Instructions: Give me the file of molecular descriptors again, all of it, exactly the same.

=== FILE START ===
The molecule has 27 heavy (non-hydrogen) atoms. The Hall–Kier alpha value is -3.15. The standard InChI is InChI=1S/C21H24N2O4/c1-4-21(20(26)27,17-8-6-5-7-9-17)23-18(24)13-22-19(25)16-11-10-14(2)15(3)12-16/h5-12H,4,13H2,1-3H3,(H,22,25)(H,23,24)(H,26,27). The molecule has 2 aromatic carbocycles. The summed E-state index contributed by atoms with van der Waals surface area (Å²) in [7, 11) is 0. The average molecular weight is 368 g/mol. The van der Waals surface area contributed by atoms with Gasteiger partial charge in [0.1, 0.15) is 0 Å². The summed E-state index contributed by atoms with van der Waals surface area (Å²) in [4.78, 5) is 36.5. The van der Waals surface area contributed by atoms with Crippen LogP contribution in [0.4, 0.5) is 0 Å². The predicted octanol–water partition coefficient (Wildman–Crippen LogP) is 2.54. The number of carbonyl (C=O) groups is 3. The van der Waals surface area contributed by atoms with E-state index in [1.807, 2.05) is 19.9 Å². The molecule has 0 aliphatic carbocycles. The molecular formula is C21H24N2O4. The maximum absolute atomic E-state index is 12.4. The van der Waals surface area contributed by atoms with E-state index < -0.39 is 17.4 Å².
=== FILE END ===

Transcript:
The molecule has 27 heavy (non-hydrogen) atoms. The Hall–Kier alpha value is -3.15. The standard InChI is InChI=1S/C21H24N2O4/c1-4-21(20(26)27,17-8-6-5-7-9-17)23-18(24)13-22-19(25)16-11-10-14(2)15(3)12-16/h5-12H,4,13H2,1-3H3,(H,22,25)(H,23,24)(H,26,27). The molecule has 2 aromatic carbocycles. The summed E-state index contributed by atoms with van der Waals surface area (Å²) in [7, 11) is 0. The average molecular weight is 368 g/mol. The van der Waals surface area contributed by atoms with Gasteiger partial charge in [0.1, 0.15) is 0 Å². The summed E-state index contributed by atoms with van der Waals surface area (Å²) in [4.78, 5) is 36.5. The van der Waals surface area contributed by atoms with Crippen LogP contribution in [0.4, 0.5) is 0 Å². The predicted octanol–water partition coefficient (Wildman–Crippen LogP) is 2.54. The number of carbonyl (C=O) groups is 3. The van der Waals surface area contributed by atoms with E-state index in [1.807, 2.05) is 19.9 Å². The molecule has 0 aliphatic carbocycles. The molecular formula is C21H24N2O4. The maximum absolute atomic E-state index is 12.4. The van der Waals surface area contributed by atoms with E-state index < -0.39 is 17.4 Å².